The Mexican drug kingpin who was surprisingly and hurriedly extradited from the country to the US has pleaded not guilty to 17 separate charges brought against him by a US federal court.
Joaquin “El Chapo” Guzman who is believed to have run the world’s largest drug network and who twice broke out of prison in Mexico, pled not guilty to all 17 criminal charges, Reuters reported.
Guzman was represented by two lawyers at the plea hearing heard by a federal court in Brooklyn, New York.
The prosecution is seeking a life sentence, Robert Capers, the US attorney for the Eastern District of New York, told a news conference on Friday.
More than 40 witnesses could testify in court against the defendant, Capers said, adding that it may take “many” weeks before the trial is concluded.
A plane carrying Guzman to the US landed at New York’s MacArthur Airport late on Thursday soon after the Fifth Collegiate Criminal Court in Mexico City denied him protection under the country’s laws.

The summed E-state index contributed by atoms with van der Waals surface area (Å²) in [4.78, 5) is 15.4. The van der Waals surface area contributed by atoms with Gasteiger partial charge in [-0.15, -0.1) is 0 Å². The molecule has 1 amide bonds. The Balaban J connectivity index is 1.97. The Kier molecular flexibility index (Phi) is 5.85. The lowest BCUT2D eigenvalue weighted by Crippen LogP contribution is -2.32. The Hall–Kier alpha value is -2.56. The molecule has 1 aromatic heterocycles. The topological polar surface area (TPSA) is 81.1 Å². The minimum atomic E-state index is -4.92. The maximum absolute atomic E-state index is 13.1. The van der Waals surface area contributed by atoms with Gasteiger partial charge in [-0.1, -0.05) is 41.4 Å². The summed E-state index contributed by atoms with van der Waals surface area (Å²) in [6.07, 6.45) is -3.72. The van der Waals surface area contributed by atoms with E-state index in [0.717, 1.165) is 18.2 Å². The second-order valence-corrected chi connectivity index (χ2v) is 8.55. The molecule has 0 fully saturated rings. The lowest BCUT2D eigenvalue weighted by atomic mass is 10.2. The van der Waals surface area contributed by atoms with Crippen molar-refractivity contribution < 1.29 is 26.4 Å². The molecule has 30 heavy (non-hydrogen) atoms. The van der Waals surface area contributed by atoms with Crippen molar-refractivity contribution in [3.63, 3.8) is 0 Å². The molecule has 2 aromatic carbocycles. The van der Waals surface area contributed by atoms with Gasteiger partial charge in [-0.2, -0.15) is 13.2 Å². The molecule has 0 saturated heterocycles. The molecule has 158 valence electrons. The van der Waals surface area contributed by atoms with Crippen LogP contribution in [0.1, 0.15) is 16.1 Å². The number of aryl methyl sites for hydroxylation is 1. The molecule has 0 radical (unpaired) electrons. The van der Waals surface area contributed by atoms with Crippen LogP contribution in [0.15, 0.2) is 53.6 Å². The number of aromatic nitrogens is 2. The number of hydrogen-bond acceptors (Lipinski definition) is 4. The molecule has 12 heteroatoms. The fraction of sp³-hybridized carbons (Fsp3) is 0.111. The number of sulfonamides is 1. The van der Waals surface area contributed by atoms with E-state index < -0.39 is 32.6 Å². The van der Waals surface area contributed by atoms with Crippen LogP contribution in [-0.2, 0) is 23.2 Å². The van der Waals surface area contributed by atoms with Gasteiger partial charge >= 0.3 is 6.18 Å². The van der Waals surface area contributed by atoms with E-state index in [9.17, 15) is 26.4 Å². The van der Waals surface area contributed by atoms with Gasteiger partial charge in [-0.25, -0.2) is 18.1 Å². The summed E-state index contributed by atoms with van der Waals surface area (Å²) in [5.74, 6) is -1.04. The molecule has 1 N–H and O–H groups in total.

The extradition was approved by a Mexican court as early as May, but was put on hold after his lawyers filed an appeal saying that their client could face the death penalty in the US.
The appeal, however, was overturned by the Mexican Supreme Court on Thursday, January 19.
“The Justice Department extends its gratitude to the Government of Mexico for their extensive cooperation and assistance in securing the extradition of Guzman Loera to the United States,” a US Justice Department statement read in response to the decision.
Guzman, 59, who commanded the Sinaloa Cartel, faces multiple homicide, drug, money laundering, and firearm charges.
The timing of the quite unexpected and quick extradition seems rather ambiguous with some saying it’s a “farewell gift” to Obama’s administration and others believing that Mexico didn’t put “a whole lot of thought” into the move that came a day before Donald Trump’s inauguration ceremony.